How to Apply SMART Principles to Time Management

Smart Time Management

You’ve probably heard the acronym, SMART; Specific, Manageable, Attainable, Realistic Timely.  This is an ideal way to create a time management system for your work or personal life.  Or you can use these criteria to evaluate a time management and day planner system that you might purchase.

Specific: Your time management system must be able to record each task and have enough room to add necessary details. That’s why those small, freebie calendars that you get from local businesses doesn’t have enough space to be specific about your tasks and what’s needed to accomplish them.

Manageable:  Some time management systems can be so detailed and complex that using them is a part time job. That’s not helpful and can discourage you from doing any type of scheduling.

If one system does not work for you, find a different one, but don’t give up. And don’t get a planner book that’s too large to comfortable carry with you when you are out of the office. That leads to the sticky notes scattered around and missing important appointments.

Attainable: Yes, you can get your frantic, over-booked life under control. In fact, you have to do it for your health as well as for your business. Why add needless stress to your workday by trying to remember your schedule instead of planning it on your calendar. You can complete more work in less time if you have a big picture of the tasks and prioritize those tasks each day.

Realistic: No matter how you try to stretch it, there’s still only 24 hours in a day. If you work 8 hours, travel 1 hour, sleep 7 hours, then you have 8 hours remaining to get dressed, eat meals, spend time with your friends and family, exercise and socialize.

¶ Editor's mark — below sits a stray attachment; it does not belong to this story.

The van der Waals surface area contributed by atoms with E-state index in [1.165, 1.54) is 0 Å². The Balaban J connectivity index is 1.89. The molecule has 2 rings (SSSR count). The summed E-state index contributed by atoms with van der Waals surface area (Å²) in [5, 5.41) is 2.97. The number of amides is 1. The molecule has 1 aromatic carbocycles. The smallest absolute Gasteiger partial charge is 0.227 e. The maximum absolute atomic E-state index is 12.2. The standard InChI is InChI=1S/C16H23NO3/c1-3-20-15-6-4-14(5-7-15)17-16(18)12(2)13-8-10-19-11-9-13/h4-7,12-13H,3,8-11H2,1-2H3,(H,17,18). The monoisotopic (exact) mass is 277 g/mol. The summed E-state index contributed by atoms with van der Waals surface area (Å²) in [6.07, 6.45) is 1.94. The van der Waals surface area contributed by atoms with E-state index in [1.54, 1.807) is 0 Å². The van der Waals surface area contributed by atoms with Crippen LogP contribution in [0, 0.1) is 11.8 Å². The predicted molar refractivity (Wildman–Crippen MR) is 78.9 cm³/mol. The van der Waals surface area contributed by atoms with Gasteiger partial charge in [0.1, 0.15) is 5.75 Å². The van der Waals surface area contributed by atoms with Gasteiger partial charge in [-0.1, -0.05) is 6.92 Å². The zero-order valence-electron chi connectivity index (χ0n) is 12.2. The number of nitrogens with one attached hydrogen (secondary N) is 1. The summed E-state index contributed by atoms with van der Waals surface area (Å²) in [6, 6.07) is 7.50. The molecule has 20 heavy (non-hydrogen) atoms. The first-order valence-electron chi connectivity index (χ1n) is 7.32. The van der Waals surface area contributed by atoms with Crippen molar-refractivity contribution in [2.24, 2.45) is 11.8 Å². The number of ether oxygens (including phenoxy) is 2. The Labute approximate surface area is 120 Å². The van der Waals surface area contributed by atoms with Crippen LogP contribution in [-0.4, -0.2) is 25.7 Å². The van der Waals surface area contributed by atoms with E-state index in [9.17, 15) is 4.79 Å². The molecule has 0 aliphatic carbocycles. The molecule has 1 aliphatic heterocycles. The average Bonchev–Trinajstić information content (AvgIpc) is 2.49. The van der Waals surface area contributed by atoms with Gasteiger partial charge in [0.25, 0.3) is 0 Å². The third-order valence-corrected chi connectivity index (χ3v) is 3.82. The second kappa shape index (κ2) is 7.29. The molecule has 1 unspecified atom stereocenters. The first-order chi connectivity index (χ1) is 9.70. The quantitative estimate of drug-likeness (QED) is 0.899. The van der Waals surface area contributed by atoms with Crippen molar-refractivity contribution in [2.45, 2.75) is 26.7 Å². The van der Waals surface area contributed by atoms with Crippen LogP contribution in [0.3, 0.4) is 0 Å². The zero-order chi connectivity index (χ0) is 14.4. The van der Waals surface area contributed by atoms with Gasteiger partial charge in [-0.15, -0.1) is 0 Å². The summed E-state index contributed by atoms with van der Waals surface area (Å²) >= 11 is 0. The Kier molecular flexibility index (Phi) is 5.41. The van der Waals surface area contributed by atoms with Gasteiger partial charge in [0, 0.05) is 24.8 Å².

You can enjoy more variety in your personal time if you schedule special events on your calendar. Knowing that you have tickets for the Broadway touring company of a stage play on Friday evening, then you’ll avoid over-scheduling tasks so you can leave work on time and be ready when the curtain goes up.

Timely: Time does not stop for any of us. When you take on too many tasks for the allotted time, you know how it feels as if time is moving in hyper-speed. The purpose of time management is so that you can accomplish what you need to do and balance each deadline with other work plus those unexpected interruptions.

If you delay a difficult project by claiming that you “work better under pressure,” you are only fooling yourself. What actually happens when working under pressure is a higher tendency for error.

As you choose the right time management system for your work style, you are preparing to simplify your life. You’ll also gain a sense of mastery over your time so that you know what you can add to the day and when to say no to over-commitment and when you can say yes to enjoyable activities.


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